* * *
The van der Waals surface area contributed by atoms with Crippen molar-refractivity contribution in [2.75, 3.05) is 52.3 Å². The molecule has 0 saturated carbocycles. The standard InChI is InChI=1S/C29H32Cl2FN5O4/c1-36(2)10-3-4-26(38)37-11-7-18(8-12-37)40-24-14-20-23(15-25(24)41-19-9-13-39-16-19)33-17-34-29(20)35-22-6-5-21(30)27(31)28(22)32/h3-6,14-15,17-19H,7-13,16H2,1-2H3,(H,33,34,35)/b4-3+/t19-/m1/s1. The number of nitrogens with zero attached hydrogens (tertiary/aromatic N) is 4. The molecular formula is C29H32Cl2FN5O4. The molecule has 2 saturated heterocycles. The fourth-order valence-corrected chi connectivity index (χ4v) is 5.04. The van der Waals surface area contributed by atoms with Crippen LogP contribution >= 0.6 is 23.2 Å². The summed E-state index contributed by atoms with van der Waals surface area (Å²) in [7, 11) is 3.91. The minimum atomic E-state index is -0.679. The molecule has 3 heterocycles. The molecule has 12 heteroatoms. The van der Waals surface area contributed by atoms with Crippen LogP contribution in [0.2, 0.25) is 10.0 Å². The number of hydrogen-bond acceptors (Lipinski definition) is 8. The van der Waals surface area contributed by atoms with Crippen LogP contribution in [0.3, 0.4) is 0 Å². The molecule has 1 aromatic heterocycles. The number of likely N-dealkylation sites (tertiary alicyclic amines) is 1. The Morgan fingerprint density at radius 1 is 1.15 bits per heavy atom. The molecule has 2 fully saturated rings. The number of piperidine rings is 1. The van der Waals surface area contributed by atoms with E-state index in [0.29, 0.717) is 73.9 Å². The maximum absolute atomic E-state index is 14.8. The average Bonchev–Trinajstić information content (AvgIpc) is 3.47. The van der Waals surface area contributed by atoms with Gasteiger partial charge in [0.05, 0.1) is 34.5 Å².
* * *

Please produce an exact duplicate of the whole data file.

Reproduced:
The van der Waals surface area contributed by atoms with Crippen molar-refractivity contribution in [2.75, 3.05) is 52.3 Å². The molecule has 0 saturated carbocycles. The standard InChI is InChI=1S/C29H32Cl2FN5O4/c1-36(2)10-3-4-26(38)37-11-7-18(8-12-37)40-24-14-20-23(15-25(24)41-19-9-13-39-16-19)33-17-34-29(20)35-22-6-5-21(30)27(31)28(22)32/h3-6,14-15,17-19H,7-13,16H2,1-2H3,(H,33,34,35)/b4-3+/t19-/m1/s1. The number of nitrogens with zero attached hydrogens (tertiary/aromatic N) is 4. The molecular formula is C29H32Cl2FN5O4. The molecule has 2 saturated heterocycles. The fourth-order valence-corrected chi connectivity index (χ4v) is 5.04. The van der Waals surface area contributed by atoms with Crippen LogP contribution >= 0.6 is 23.2 Å². The summed E-state index contributed by atoms with van der Waals surface area (Å²) in [7, 11) is 3.91. The minimum atomic E-state index is -0.679. The molecule has 3 heterocycles. The molecule has 12 heteroatoms. The van der Waals surface area contributed by atoms with Crippen LogP contribution in [0.2, 0.25) is 10.0 Å². The number of hydrogen-bond acceptors (Lipinski definition) is 8. The van der Waals surface area contributed by atoms with Crippen LogP contribution in [0.3, 0.4) is 0 Å². The molecule has 1 aromatic heterocycles. The number of likely N-dealkylation sites (tertiary alicyclic amines) is 1. The Morgan fingerprint density at radius 1 is 1.15 bits per heavy atom. The molecule has 2 fully saturated rings. The number of piperidine rings is 1. The van der Waals surface area contributed by atoms with E-state index in [0.29, 0.717) is 73.9 Å². The maximum absolute atomic E-state index is 14.8. The average Bonchev–Trinajstić information content (AvgIpc) is 3.47. The van der Waals surface area contributed by atoms with Gasteiger partial charge in [0.05, 0.1) is 34.5 Å².